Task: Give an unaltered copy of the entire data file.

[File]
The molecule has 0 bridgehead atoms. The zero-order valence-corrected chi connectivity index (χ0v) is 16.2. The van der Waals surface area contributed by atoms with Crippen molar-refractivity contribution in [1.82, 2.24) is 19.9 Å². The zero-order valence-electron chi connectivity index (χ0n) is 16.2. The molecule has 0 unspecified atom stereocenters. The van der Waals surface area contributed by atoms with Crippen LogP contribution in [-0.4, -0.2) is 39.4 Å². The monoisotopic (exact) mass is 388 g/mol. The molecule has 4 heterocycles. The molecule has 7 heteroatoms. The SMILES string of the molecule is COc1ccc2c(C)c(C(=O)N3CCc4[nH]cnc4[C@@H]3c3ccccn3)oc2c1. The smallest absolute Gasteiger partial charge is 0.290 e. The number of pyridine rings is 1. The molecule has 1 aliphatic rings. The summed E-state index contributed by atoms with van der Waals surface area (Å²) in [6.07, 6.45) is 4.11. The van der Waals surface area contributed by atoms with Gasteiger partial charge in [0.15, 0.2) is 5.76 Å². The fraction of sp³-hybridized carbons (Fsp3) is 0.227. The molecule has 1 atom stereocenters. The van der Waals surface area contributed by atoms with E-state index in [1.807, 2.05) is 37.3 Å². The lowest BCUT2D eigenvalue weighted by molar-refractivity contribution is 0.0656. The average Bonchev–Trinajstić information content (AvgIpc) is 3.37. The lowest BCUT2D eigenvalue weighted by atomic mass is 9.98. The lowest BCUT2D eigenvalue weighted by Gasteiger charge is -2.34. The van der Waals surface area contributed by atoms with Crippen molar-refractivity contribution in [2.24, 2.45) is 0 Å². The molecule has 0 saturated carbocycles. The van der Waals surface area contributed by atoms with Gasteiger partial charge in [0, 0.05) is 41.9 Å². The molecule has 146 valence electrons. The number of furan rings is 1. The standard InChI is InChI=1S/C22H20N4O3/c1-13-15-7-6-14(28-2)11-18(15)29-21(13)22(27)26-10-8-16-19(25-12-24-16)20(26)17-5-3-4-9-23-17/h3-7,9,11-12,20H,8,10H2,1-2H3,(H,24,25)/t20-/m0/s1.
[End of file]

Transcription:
The molecule has 0 bridgehead atoms. The zero-order valence-corrected chi connectivity index (χ0v) is 16.2. The van der Waals surface area contributed by atoms with Crippen molar-refractivity contribution in [1.82, 2.24) is 19.9 Å². The zero-order valence-electron chi connectivity index (χ0n) is 16.2. The molecule has 0 unspecified atom stereocenters. The van der Waals surface area contributed by atoms with Crippen LogP contribution in [-0.4, -0.2) is 39.4 Å². The monoisotopic (exact) mass is 388 g/mol. The molecule has 4 heterocycles. The molecule has 7 heteroatoms. The SMILES string of the molecule is COc1ccc2c(C)c(C(=O)N3CCc4[nH]cnc4[C@@H]3c3ccccn3)oc2c1. The smallest absolute Gasteiger partial charge is 0.290 e. The number of pyridine rings is 1. The molecule has 1 aliphatic rings. The summed E-state index contributed by atoms with van der Waals surface area (Å²) in [6.07, 6.45) is 4.11. The van der Waals surface area contributed by atoms with Gasteiger partial charge in [0.15, 0.2) is 5.76 Å². The fraction of sp³-hybridized carbons (Fsp3) is 0.227. The molecule has 1 atom stereocenters. The van der Waals surface area contributed by atoms with E-state index in [1.807, 2.05) is 37.3 Å². The lowest BCUT2D eigenvalue weighted by molar-refractivity contribution is 0.0656. The average Bonchev–Trinajstić information content (AvgIpc) is 3.37. The lowest BCUT2D eigenvalue weighted by atomic mass is 9.98. The lowest BCUT2D eigenvalue weighted by Gasteiger charge is -2.34. The van der Waals surface area contributed by atoms with Crippen molar-refractivity contribution in [2.24, 2.45) is 0 Å². The molecule has 0 saturated carbocycles. The van der Waals surface area contributed by atoms with Gasteiger partial charge in [0, 0.05) is 41.9 Å². The molecule has 146 valence electrons. The number of furan rings is 1. The standard InChI is InChI=1S/C22H20N4O3/c1-13-15-7-6-14(28-2)11-18(15)29-21(13)22(27)26-10-8-16-19(25-12-24-16)20(26)17-5-3-4-9-23-17/h3-7,9,11-12,20H,8,10H2,1-2H3,(H,24,25)/t20-/m0/s1.